This post discusses the Black Mirror event ‘Bandersnatch’ (very minor spoilers) and Quantic Dream’s videogame ‘Detroit: Become Human’ (spoiler-free). I’m looking forward to discussing Detroit’s storyline in a future blog post!
Over the Christmas period I found myself in the fortunate position of reaching the end of two interactive movie experiences within the same week. One was a deep, thought provoking, incredibly complex and satisfying example of the genre. The other… was Bandersnatch.
I’m writing this post after a recent news story I read containing the headline “Bandersnatch has an ending so hidden, the director can’t get to it“. I’m a massive fan of the Black Mirror series, and love every episode of all four seasons, but this kind of sensational rhetoric is completely unnecessary. Of course, this is a headline derived from a much larger article the day after Bandersnatch’s release. The same article makes mention of ‘millions of storyline possibilities‘ which is a great line to say to the press, but obvious and unsurprising to anyone with a basic understanding of probability.
In reality, the ‘branching’ in this Netflix-described ‘Black Mirror Event‘ feels incredibly basic. Many of the paths very quickly lead to a ‘game over state’ returning you to the prior decision to make the one remaining choice, and therefore continuing the storyline along the path you are ‘supposed’ to take. Of course, when people mention that they felt ‘funnelled’ through a linear story, devotees of Bandersnatch are quick to point out that the episode is about “the illusion of choice” as explained in a key scene (should you pick the correct path to watch it). My argument would be that this scene exists for the sole purpose of conveniently explaining away the narrow design choices.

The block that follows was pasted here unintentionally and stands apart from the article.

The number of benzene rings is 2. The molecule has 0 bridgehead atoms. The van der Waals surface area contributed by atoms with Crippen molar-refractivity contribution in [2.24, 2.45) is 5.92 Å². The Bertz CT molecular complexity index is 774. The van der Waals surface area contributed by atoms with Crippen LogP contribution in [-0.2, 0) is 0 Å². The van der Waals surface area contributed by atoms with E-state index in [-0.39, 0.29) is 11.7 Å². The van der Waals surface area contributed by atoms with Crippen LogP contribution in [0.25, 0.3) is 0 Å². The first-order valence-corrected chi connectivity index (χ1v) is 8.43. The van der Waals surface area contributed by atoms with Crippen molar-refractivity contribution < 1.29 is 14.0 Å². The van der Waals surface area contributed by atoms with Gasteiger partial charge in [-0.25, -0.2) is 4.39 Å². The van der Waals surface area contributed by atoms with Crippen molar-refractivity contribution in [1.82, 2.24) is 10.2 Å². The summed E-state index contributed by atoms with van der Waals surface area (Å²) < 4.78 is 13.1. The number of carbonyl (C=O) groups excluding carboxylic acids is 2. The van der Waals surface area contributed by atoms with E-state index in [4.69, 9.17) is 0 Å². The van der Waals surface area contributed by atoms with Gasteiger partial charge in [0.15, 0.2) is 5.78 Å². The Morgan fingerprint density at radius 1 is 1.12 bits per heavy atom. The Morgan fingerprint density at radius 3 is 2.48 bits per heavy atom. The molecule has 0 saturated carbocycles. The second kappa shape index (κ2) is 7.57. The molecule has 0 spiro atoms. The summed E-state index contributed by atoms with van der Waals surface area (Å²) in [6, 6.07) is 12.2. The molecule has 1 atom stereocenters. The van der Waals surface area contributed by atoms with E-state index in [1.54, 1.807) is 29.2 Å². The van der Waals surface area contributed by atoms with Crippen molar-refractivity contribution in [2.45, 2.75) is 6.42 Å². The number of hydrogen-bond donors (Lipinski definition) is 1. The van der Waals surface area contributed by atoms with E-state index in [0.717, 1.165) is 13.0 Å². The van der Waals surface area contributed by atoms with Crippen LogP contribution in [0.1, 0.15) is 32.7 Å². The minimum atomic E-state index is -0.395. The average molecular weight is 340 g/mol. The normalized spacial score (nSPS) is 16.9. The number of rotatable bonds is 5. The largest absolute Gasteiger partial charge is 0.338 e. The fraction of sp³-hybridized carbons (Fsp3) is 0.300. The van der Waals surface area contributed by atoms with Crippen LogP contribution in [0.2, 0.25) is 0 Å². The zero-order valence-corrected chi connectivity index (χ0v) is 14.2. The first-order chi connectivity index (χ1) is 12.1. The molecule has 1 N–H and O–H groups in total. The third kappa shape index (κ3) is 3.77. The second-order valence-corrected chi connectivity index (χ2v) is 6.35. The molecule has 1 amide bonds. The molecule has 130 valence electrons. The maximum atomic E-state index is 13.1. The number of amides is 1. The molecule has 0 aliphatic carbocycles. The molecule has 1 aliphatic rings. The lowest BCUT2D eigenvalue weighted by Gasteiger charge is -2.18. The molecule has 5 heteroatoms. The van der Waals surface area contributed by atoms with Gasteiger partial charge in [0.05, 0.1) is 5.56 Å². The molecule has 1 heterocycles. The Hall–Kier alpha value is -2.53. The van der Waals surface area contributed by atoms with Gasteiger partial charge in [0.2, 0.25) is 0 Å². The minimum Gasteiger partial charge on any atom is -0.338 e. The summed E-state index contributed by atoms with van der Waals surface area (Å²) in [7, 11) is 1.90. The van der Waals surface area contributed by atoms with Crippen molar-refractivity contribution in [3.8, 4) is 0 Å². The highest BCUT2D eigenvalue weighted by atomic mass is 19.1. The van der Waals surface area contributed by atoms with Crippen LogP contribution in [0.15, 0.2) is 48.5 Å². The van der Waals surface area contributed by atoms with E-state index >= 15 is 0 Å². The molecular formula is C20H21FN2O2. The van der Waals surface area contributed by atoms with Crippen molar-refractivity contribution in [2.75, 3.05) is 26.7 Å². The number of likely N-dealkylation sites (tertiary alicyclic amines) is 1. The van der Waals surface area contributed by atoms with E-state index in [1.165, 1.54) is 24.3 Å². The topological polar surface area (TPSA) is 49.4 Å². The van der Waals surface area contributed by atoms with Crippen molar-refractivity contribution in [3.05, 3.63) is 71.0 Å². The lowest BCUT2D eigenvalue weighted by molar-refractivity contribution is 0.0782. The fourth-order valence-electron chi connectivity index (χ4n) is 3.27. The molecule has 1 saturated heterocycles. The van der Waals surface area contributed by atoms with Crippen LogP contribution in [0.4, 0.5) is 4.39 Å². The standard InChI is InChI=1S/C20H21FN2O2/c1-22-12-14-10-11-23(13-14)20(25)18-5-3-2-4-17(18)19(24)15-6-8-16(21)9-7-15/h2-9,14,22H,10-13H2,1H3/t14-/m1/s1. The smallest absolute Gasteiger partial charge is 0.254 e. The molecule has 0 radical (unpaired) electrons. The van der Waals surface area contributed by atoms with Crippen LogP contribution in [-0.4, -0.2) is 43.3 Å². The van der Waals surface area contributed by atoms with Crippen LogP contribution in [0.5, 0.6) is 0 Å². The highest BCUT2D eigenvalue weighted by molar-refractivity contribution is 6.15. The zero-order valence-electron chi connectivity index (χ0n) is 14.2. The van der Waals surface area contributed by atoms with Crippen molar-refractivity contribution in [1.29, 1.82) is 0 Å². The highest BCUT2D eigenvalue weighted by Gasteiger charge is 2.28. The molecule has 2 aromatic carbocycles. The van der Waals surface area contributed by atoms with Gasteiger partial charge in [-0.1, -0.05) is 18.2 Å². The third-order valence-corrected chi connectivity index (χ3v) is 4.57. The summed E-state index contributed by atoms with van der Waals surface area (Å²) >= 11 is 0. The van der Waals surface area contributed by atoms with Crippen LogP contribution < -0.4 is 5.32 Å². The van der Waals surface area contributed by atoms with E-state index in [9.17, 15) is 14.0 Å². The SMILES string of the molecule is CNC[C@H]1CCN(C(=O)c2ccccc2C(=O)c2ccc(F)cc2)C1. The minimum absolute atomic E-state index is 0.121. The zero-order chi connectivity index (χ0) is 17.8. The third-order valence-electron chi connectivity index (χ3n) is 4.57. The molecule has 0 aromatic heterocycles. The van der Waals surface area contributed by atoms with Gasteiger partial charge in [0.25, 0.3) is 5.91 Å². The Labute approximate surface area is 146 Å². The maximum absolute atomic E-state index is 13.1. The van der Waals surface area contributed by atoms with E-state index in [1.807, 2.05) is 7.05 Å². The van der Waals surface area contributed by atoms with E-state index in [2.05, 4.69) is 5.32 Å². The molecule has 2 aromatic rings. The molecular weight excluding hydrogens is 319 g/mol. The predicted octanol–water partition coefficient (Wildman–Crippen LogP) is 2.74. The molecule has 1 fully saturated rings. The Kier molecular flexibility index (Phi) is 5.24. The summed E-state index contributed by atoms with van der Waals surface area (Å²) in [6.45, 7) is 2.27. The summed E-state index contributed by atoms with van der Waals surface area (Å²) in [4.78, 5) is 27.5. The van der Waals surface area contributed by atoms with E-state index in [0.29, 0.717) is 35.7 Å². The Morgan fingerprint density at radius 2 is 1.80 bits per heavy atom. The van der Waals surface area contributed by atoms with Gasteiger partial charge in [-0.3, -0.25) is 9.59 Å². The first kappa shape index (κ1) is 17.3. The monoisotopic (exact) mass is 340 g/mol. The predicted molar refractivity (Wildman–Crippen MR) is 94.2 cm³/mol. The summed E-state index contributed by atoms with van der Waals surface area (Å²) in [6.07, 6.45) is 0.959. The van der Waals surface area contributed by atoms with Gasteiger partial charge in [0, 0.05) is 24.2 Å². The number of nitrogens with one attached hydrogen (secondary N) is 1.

Allow me to summarise in a similar style to the pretentious game critic in the Bandersnatch episode,
“It’s a good attempt, but sells itself far too short. It’s nowhere near as clever as it could have been and relies on its audience being as naive as it thinks they are. Two and a half out of five.”
My views on this Black Mirror episode may have been tainted of course, as I was also playing through the interactive experience Detroit: Become Human during the same time period. Both could be described as ‘interactive movies’ but they exist at opposite ends of the spectrum in terms of their success in being so.
The most significant difference is that Detroit never forces you to re-make a decision, and you never experience an early end-game scenario. You’re never made to feel like you ‘wasn’t supposed to make that choice‘. The decisions you make are part of your story and you must live with the consequences of them, no matter how dire.
The way you interact with the characters you meet, the decisions you choose to take (or not take), and your responsiveness in stressful situations and action scenes can all impact the paths that are available in your future. And just to prove its complexity, the end of each scene shows you a full flowchart of the possibilities that were available to you and the path you chose. Towards the end of the game when three separate storylines start to converge… it’s pretty mind blowing stuff.
“The scope of Detroit: Become Human is incredibly impressive. It weaves three beautifully crafted, but very different storylines in a way that inspires and fascinates the imagination. It’s intelligence and well realised cast of characters are fully deserving of a full five out of five.”